Instructor of Anthropology
Office: Social Sciences (SO 22), Room 4005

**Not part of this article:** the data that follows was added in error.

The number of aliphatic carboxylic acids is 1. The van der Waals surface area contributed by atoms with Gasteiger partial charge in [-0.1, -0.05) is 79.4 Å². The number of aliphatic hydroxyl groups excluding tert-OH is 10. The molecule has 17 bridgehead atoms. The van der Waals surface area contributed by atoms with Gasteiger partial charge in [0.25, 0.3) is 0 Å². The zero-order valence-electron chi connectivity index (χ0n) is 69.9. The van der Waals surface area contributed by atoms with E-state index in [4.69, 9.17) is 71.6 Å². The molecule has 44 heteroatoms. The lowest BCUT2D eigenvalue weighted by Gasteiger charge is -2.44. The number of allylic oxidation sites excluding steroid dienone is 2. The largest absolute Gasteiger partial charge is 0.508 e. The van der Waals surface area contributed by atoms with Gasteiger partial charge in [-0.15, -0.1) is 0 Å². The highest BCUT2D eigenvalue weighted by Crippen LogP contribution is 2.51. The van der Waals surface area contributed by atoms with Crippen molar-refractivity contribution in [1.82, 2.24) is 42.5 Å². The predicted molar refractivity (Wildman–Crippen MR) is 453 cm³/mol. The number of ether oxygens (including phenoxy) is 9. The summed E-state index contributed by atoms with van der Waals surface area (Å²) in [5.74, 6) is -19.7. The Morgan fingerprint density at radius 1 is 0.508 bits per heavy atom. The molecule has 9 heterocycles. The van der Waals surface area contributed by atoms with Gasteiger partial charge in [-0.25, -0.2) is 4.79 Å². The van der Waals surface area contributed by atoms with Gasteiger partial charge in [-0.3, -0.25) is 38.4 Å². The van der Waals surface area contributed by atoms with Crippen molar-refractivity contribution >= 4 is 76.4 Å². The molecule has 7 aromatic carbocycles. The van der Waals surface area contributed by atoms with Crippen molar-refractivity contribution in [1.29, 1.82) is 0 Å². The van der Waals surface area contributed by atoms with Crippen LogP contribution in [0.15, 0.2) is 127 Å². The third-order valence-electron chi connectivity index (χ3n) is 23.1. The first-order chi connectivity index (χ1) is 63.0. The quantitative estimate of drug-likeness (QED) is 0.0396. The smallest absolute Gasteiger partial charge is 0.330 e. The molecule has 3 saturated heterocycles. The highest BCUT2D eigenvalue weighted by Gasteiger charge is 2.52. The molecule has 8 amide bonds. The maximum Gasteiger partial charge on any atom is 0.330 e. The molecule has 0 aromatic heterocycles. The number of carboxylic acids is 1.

Nick Ellwanger is a trained biological anthropologist who specializes in primate behavior, ecology, and demography. Nick received his BS in Neuroscience and Behavioral Biology from Emory University in 2002 and his MA in Anthropology from the University of Victoria, Canada in 2008. He is currently working to complete his PhD in Anthropology at the University of Texas at San Antonio. His research primarily focuses on the interaction between female primate feeding behavior, diet, and nutrition and its long-term consequences on reproduction and life-history. His ultimate research questions revolve around how proximate and ultimate strategies shape female primates’ ability to reproduce successful within an ecological and evolution context. For his PhD research, Nick intends to study wild chacma baboons in South Africa’s coastal fynbos region, a unique ecological zone that produces multiple ecological challenges for these primates. He hopes to shed light on strategies of nutrient acquisition that can inform future research on reproductive capabilities and population health of this primate population. In addition, he hopes that his research will aid conservation efforts to save this and many other threatened primate species by producing knowledge of nutritional requirements and potential implications of habitat loss and degradation. Outside of academics and teaching, Nick enjoys travel, long-distance running, playing the cello, and cooking.